Chapter 3: How to Avoid Lawsuits from Small Business Clients
Part 2: The Role of Documentation in Limiting Lawsuits
Business sometimes relies on a promise and a handshake, but if your agreements aren't in writing, you leave your firm wide open to messy disputes and potential lawsuits. Documentation can help iron out disagreements and foster communication at the same time. Plus, using contracts makes you look prepared and professional.
For starters, always outline your scope of services in your retention letter. Remember: if it's not in writing, it didn't happen. (For additional advice, see The Savvy CPA's guide to drafting an engagement letter .)
Always include a "scope of services" clause in your retention letters.
When communicating with a client about your services or business matters, document, save, and file…
- Phone calls.
- Face-to-face discussions.
- Emails and letters.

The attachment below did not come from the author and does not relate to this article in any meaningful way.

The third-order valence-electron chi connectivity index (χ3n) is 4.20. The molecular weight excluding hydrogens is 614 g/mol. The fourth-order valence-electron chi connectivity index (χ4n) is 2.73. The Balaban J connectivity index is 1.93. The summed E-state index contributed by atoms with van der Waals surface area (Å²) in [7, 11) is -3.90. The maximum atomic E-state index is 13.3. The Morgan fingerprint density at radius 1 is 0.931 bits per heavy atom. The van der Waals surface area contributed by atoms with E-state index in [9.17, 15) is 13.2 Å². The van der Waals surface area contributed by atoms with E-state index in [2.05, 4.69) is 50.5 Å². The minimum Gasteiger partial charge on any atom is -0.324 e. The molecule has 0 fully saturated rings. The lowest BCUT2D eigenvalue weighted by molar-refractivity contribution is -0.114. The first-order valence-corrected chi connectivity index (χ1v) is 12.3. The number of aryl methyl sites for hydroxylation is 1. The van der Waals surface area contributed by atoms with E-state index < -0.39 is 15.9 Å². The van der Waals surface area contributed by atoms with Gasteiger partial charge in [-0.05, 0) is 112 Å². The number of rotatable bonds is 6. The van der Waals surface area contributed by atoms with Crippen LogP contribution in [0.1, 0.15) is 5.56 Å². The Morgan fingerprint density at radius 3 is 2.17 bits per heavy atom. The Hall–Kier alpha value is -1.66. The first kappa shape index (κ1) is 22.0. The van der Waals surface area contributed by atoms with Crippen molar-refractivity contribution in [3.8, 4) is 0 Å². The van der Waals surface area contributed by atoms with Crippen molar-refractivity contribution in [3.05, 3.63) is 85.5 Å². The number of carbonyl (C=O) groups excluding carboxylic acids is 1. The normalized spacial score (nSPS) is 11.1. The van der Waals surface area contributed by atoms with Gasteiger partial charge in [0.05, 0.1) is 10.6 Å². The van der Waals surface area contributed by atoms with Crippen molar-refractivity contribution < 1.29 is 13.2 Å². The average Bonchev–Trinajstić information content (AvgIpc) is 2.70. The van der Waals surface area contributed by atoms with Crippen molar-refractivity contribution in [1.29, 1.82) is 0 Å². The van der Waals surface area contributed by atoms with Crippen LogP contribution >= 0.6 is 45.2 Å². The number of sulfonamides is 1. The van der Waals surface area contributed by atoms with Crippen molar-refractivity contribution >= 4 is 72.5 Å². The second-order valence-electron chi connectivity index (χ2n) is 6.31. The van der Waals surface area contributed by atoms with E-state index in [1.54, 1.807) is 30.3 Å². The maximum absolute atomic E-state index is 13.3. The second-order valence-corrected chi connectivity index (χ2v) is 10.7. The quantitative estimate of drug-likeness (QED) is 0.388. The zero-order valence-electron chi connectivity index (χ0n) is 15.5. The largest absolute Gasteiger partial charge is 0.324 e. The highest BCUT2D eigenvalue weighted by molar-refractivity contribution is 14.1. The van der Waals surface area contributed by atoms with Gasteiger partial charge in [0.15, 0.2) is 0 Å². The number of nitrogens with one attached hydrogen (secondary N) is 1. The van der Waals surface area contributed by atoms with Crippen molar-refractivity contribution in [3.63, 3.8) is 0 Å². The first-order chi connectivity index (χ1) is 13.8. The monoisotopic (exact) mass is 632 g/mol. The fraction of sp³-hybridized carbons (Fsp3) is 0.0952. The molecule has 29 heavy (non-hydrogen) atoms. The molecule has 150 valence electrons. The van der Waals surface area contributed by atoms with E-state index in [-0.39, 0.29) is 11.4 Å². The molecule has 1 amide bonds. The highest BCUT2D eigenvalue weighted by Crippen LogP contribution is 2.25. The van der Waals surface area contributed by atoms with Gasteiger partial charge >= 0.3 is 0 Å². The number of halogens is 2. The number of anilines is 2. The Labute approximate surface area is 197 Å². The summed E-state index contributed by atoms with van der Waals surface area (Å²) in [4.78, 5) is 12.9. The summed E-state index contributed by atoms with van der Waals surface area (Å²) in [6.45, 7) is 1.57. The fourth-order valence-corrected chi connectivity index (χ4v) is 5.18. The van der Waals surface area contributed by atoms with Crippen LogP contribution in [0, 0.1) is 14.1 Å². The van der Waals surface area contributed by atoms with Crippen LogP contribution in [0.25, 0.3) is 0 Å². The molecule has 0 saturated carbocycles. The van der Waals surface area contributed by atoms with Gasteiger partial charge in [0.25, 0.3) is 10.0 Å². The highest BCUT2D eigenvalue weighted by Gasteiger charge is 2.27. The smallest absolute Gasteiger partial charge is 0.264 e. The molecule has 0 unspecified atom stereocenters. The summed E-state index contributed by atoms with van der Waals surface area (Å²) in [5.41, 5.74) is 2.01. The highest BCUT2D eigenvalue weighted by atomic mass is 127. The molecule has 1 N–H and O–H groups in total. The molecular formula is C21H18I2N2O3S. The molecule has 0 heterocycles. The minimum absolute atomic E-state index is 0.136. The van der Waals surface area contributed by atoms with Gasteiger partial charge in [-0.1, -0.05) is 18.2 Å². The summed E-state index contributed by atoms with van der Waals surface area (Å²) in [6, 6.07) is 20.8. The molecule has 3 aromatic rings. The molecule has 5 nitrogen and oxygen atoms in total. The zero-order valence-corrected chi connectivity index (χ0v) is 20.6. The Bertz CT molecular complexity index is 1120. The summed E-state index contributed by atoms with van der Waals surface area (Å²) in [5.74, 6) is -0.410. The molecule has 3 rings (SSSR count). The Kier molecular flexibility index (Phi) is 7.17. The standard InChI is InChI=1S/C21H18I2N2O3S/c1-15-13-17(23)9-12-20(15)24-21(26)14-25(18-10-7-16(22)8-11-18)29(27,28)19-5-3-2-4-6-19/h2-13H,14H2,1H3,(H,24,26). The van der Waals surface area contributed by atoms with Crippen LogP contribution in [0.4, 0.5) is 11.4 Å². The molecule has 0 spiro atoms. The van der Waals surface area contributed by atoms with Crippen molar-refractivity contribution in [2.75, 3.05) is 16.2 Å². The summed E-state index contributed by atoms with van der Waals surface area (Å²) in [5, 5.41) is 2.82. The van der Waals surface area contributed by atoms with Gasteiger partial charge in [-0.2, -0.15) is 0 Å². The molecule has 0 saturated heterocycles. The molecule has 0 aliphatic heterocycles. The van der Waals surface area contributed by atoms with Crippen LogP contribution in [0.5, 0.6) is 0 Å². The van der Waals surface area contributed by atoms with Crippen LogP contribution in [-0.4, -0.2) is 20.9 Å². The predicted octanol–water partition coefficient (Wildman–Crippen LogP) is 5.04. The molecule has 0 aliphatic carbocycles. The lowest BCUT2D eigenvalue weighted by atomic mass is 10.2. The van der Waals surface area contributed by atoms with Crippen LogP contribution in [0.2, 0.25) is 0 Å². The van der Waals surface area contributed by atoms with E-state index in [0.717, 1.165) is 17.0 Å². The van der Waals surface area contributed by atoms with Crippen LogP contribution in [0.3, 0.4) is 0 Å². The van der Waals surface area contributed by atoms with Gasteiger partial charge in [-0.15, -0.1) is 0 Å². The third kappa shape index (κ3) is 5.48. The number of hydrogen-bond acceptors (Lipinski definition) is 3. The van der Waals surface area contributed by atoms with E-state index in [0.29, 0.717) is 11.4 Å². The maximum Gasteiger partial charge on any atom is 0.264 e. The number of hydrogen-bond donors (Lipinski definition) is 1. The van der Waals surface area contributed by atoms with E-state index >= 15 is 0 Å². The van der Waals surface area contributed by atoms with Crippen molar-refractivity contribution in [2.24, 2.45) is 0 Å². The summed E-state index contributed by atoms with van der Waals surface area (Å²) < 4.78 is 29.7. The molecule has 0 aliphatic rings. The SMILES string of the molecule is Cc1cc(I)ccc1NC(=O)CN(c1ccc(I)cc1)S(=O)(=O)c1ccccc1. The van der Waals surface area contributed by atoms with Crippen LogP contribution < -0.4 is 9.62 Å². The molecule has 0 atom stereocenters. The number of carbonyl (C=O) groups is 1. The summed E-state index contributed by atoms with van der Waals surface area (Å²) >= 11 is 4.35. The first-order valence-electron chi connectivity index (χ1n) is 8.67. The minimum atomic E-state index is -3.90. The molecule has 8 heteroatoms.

- Any other important decisions.
If you agree to something over the phone, send a follow-up email to create a written record. Write a memo after a conversation, date it, and file it away. In the event of a lawsuit, this evidence will be invaluable support for your case.
If, for example, you find a problem in the numbers and notify the client, you'll have evidence of your recommendations and whether or not the client chose to follow them. Enough written evidence to support your case may dissuade an upset client from even considering a lawsuit. (If a lawsuit is underway, know that your evidence will be important during the discovery process.)
Next: Part 3: Quality Control: The Importance of Double-Checking Your Work